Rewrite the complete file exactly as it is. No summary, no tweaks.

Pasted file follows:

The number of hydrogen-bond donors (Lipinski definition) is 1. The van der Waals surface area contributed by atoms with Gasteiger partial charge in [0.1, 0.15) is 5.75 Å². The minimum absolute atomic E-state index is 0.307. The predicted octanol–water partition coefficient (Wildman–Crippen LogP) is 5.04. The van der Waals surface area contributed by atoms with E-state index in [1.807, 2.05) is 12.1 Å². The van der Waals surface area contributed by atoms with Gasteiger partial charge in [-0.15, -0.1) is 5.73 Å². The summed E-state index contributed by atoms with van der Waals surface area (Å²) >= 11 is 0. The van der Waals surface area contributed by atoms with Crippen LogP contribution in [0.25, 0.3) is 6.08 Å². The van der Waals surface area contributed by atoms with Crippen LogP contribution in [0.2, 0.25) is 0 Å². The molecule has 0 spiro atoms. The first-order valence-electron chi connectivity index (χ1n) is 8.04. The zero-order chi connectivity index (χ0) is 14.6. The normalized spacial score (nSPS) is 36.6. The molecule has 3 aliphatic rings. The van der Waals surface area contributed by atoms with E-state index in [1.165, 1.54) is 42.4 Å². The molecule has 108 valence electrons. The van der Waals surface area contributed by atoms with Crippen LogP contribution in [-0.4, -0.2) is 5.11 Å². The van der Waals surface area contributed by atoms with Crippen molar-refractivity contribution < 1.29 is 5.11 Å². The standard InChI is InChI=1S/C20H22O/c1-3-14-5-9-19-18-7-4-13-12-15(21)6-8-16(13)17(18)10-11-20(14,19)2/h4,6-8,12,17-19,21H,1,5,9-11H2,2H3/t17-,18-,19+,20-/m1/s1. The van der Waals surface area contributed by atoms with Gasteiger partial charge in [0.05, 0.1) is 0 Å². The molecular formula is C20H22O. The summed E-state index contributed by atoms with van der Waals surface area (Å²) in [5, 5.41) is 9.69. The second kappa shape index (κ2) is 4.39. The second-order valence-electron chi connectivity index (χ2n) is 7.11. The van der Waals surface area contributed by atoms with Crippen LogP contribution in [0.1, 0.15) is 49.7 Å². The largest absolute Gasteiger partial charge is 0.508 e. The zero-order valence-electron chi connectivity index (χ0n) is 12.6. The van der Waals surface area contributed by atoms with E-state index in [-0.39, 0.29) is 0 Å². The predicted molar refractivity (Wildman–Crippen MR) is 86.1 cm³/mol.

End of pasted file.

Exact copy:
The number of hydrogen-bond donors (Lipinski definition) is 1. The van der Waals surface area contributed by atoms with Gasteiger partial charge in [0.1, 0.15) is 5.75 Å². The minimum absolute atomic E-state index is 0.307. The predicted octanol–water partition coefficient (Wildman–Crippen LogP) is 5.04. The van der Waals surface area contributed by atoms with E-state index in [1.807, 2.05) is 12.1 Å². The van der Waals surface area contributed by atoms with Gasteiger partial charge in [-0.15, -0.1) is 5.73 Å². The summed E-state index contributed by atoms with van der Waals surface area (Å²) >= 11 is 0. The van der Waals surface area contributed by atoms with Crippen LogP contribution in [0.25, 0.3) is 6.08 Å². The van der Waals surface area contributed by atoms with Crippen LogP contribution in [0.2, 0.25) is 0 Å². The molecule has 0 spiro atoms. The first-order valence-electron chi connectivity index (χ1n) is 8.04. The zero-order chi connectivity index (χ0) is 14.6. The normalized spacial score (nSPS) is 36.6. The molecule has 3 aliphatic rings. The van der Waals surface area contributed by atoms with E-state index in [1.165, 1.54) is 42.4 Å². The molecule has 108 valence electrons. The van der Waals surface area contributed by atoms with Crippen LogP contribution in [-0.4, -0.2) is 5.11 Å². The van der Waals surface area contributed by atoms with Crippen molar-refractivity contribution < 1.29 is 5.11 Å². The standard InChI is InChI=1S/C20H22O/c1-3-14-5-9-19-18-7-4-13-12-15(21)6-8-16(13)17(18)10-11-20(14,19)2/h4,6-8,12,17-19,21H,1,5,9-11H2,2H3/t17-,18-,19+,20-/m1/s1. The van der Waals surface area contributed by atoms with Gasteiger partial charge in [0.05, 0.1) is 0 Å². The molecular formula is C20H22O. The summed E-state index contributed by atoms with van der Waals surface area (Å²) in [5, 5.41) is 9.69. The second kappa shape index (κ2) is 4.39. The second-order valence-electron chi connectivity index (χ2n) is 7.11. The van der Waals surface area contributed by atoms with Crippen LogP contribution in [0.1, 0.15) is 49.7 Å². The largest absolute Gasteiger partial charge is 0.508 e. The zero-order valence-electron chi connectivity index (χ0n) is 12.6. The van der Waals surface area contributed by atoms with E-state index in [-0.39, 0.29) is 0 Å². The predicted molar refractivity (Wildman–Crippen MR) is 86.1 cm³/mol.